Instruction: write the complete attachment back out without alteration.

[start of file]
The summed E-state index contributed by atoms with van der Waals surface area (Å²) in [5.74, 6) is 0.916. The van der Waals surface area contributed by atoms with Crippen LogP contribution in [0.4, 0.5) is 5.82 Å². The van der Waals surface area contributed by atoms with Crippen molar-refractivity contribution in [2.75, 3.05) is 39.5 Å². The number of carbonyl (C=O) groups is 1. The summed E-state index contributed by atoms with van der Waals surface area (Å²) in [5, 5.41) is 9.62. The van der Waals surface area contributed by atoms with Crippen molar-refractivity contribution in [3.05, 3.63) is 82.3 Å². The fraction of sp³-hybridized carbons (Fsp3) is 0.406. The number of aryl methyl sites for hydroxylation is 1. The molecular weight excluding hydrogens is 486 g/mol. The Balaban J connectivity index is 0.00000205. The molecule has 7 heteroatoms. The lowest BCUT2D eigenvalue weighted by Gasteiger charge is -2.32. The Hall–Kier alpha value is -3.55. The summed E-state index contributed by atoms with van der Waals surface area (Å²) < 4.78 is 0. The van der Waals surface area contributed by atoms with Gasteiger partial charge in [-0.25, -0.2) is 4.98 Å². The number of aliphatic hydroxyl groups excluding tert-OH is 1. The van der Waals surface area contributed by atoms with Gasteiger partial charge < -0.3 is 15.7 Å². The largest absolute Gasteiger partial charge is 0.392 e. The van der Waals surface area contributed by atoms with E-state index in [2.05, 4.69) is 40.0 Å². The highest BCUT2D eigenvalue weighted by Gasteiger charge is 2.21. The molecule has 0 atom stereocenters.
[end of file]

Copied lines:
The summed E-state index contributed by atoms with van der Waals surface area (Å²) in [5.74, 6) is 0.916. The van der Waals surface area contributed by atoms with Crippen LogP contribution in [0.4, 0.5) is 5.82 Å². The van der Waals surface area contributed by atoms with Crippen molar-refractivity contribution in [2.75, 3.05) is 39.5 Å². The number of carbonyl (C=O) groups is 1. The summed E-state index contributed by atoms with van der Waals surface area (Å²) in [5, 5.41) is 9.62. The van der Waals surface area contributed by atoms with Crippen molar-refractivity contribution in [3.05, 3.63) is 82.3 Å². The fraction of sp³-hybridized carbons (Fsp3) is 0.406. The number of aryl methyl sites for hydroxylation is 1. The molecular weight excluding hydrogens is 486 g/mol. The Balaban J connectivity index is 0.00000205. The molecule has 7 heteroatoms. The lowest BCUT2D eigenvalue weighted by Gasteiger charge is -2.32. The Hall–Kier alpha value is -3.55. The summed E-state index contributed by atoms with van der Waals surface area (Å²) < 4.78 is 0. The van der Waals surface area contributed by atoms with Gasteiger partial charge in [-0.25, -0.2) is 4.98 Å². The number of aliphatic hydroxyl groups excluding tert-OH is 1. The van der Waals surface area contributed by atoms with Gasteiger partial charge < -0.3 is 15.7 Å². The largest absolute Gasteiger partial charge is 0.392 e. The van der Waals surface area contributed by atoms with E-state index in [2.05, 4.69) is 40.0 Å². The highest BCUT2D eigenvalue weighted by Gasteiger charge is 2.21. The molecule has 0 atom stereocenters.